Skip to main content
Report this ad

Downsizing (your wardrobe) can be fun

If I had the time and space, I would amass my entire wardrobe into one giant heap. That heap would be divided into a "yes" pile and a "no" pile.

The "no" pile would be a sad goodbye to miniskirts and size eights. I can't turn back the clock and by the time I lose 20 pounds my "skinny clothes" will be out of date, so I should let someone else enjoy them. The "no" pile would also include anything I forgot I owned or hadn't worn in the past year. And I would definitely include anything worn out or stitched up so many times it should have bolts coming out of its neck.

The worn out stuff could be used for rags. The tiny clothes and the I-had-to-buy-this-even-though-I knew-I-would-never-have-a-place-to where-it clothes could be donated to Goodwill or the Salvation Army or given to friends or sold at a yard sale or in a consignment shop.

The "yes" pile could be divided into possible outfits. This way, I would know what my wardrobe lacks and maybe think of a few items that would bring it up to date. I would make a short list of versatile, stylish pieces to buy.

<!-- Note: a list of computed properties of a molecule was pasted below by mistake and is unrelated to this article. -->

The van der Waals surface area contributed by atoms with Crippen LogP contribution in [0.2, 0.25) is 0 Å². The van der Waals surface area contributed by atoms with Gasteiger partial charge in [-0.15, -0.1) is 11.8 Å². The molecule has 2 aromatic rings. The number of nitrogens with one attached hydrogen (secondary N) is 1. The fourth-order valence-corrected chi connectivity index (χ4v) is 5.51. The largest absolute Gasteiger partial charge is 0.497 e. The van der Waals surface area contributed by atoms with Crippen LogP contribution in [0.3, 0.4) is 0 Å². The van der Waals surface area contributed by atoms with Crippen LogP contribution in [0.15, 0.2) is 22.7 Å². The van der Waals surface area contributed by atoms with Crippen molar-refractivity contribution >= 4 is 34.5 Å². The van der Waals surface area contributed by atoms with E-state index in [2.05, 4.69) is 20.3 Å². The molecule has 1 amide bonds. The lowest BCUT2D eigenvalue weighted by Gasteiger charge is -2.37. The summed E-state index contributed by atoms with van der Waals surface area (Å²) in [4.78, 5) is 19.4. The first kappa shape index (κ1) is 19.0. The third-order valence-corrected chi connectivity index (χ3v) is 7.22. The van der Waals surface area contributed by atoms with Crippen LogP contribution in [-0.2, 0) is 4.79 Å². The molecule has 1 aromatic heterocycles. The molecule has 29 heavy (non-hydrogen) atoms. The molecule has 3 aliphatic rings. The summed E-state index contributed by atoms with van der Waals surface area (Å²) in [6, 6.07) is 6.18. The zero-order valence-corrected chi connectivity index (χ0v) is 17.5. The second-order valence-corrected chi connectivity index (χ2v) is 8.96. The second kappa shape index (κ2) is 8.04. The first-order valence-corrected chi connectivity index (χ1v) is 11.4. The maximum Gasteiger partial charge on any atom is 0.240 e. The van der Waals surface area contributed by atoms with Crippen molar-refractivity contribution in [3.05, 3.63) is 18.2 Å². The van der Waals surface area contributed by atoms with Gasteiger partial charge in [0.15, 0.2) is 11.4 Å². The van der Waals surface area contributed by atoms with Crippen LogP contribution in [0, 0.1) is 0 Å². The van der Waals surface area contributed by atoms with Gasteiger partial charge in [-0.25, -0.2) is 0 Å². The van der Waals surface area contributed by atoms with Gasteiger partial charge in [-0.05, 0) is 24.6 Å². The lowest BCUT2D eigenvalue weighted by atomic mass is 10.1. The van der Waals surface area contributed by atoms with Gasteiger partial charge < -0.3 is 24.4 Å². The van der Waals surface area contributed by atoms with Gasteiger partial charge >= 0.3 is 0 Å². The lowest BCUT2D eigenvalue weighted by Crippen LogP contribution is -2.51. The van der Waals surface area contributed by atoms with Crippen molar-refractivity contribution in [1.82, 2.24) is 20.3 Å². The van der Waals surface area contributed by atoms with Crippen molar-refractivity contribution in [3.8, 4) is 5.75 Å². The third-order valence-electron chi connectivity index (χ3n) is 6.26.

This plan isn't feasible for most of us. But you can start by dividing your winter clothes before they go into storage. Keep the classic and flattering items. Discard what didn't fit, what you never wore or what's out of style. You will free some space and give yourself the opportunity to fill in the gaps in your wardrobe next fall with a few well-placed must-haves.

Of course there must be leeway for nostalgia. I would hang onto a Hot Topic shirt that got whistles way back when. I would keep a couple of things that I could associate with specific memories. I would also keep a few of those irresistible, no-occasion pieces, but I would make it a point to wear them in the near future.

Take a tip from the bad economy: downsize your wardrobe then plan a cautious upgrade. Gain hope from the "yes" pile, and let that big pile of "no" remind you that this is not a time of excess. It's time to appreciate what we have now, and spend carefully in the future. 


Report this ad